On a more practical level, I’m amazed in my day job just how much work we have to do to stop other companies from doing totally unethical things to harm us. I just don’t get that. I understand trying to out-compete and produce a better product and all that. But these things are akin to driving a truck up to your competitor’s front door and dropping a ton a manure so your customers can’t easily get in and definitely don’t want to. Now that is part of systemic analysis of our economics, which goes far past capitalism itself.

      On a policy level, something can be done about that. In my example, the manure dumping would be illegal. Eventually, there will be laws against doing the same thing on the internet. So there are different levels to think about this on. It’s important to have people who think about each of the levels. I’ve been more interested in the systemic level because our system incentivizes the manure drop. But it is deeper than that. I know that we will never solve these problems with policy; it’s like cleaning a square foot of space in the middle of a dump — the trash will continue to encroach. But I’m not convinced getting rid of the dump itself helps much either, because the dump is inside all of us.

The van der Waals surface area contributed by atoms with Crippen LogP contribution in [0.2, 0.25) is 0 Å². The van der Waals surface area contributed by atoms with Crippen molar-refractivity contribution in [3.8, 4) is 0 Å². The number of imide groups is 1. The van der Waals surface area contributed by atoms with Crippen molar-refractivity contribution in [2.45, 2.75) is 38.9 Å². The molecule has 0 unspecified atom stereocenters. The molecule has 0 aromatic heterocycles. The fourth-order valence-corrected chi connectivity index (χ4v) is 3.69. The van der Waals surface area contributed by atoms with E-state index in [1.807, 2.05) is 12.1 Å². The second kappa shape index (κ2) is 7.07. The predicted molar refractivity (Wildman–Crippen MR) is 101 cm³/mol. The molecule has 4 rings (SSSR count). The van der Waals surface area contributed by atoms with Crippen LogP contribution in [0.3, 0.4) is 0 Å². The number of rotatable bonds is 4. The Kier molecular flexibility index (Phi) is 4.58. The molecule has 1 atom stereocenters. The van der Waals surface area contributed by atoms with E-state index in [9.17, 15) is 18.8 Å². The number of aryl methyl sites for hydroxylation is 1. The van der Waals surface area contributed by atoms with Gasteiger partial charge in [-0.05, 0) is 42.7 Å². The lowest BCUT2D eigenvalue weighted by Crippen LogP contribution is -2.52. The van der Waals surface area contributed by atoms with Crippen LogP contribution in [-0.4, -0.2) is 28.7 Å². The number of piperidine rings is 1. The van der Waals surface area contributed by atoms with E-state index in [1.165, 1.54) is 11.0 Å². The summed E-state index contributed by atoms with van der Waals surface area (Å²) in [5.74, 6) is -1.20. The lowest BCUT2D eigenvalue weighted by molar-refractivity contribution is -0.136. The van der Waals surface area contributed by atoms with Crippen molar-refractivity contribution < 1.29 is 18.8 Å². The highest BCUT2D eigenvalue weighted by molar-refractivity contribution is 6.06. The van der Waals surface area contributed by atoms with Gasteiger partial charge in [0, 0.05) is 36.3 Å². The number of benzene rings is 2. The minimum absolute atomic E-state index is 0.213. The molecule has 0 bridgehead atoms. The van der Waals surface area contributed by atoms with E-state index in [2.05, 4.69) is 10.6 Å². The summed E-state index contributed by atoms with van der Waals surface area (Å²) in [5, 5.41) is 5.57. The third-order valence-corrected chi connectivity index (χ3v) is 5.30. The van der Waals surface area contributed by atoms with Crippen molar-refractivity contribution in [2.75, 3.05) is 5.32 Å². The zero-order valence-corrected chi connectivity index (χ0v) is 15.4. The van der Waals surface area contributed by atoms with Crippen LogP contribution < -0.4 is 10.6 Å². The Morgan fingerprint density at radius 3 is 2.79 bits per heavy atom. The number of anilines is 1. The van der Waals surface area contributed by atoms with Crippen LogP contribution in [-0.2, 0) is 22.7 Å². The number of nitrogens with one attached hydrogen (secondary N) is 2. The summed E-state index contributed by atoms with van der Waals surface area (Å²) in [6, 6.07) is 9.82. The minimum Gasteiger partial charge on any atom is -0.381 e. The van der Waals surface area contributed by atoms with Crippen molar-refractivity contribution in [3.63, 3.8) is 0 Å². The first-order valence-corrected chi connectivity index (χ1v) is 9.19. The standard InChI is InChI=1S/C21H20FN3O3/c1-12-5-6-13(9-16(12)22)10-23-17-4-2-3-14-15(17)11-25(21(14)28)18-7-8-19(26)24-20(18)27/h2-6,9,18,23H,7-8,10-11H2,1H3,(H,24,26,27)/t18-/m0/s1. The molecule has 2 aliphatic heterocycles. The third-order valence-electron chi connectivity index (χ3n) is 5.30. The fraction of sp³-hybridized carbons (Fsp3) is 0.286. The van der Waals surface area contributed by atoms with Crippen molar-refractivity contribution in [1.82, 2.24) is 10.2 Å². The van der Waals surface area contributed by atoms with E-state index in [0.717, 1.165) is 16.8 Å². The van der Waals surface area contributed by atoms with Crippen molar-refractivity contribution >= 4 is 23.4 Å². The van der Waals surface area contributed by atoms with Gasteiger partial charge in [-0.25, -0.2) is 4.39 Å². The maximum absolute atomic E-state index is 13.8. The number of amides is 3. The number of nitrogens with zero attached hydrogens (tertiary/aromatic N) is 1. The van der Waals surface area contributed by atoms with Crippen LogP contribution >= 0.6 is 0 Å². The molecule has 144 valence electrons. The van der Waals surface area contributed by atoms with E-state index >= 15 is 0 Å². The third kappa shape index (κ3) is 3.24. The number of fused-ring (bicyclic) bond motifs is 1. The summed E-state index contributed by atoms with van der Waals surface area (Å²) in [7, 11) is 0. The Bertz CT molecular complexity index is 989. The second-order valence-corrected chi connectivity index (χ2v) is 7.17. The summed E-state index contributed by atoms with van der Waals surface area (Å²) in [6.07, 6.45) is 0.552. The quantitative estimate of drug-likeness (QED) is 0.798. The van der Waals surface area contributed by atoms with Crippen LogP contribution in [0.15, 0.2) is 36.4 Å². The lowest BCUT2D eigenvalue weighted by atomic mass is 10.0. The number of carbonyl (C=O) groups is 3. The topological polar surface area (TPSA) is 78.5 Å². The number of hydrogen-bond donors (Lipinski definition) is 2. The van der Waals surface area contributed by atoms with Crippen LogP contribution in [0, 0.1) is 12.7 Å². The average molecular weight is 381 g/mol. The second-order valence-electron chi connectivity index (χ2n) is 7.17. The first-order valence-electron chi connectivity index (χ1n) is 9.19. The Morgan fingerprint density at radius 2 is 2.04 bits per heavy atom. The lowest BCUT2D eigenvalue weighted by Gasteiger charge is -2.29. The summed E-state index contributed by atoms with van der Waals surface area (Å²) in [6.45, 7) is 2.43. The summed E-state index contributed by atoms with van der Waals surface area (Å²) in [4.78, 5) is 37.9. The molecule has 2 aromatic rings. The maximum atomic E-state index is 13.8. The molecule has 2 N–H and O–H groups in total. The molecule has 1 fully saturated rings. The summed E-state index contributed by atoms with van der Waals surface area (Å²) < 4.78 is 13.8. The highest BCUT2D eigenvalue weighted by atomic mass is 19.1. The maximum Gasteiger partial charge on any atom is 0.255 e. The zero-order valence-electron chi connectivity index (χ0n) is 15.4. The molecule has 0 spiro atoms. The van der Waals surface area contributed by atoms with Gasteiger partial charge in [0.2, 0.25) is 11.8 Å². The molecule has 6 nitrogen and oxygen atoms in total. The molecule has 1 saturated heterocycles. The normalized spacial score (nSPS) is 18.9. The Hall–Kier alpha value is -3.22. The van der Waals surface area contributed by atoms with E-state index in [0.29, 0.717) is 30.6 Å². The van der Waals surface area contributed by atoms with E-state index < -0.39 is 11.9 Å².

• When you brought up what Gates was doing it was something that made me think “Gates is trying to effect change in public policy through his foundation. But basing it on his experience.”

        So it is a mix of the two. Like many things.

        • When I talk about Gates, I am almost always talking about education “reform.” His approach to it is akin to addressing AIDS by saying, “Making stronger copyright in Africa will help people with AIDS!” Twenty years later, no one with AIDS would have been helped, but he would be richer. Let’s “reform” education by destroying teacher unions and testing kids more. Let’s make being a teacher such an awful job that no one except idealistic 22 year olds want to do it — and then burn out after 5 years. I don’t think that Gates is unaware that there are other ways to approach educational problems. It’s just that the ones that make him richer and keep his taxes down just “feel right” to him.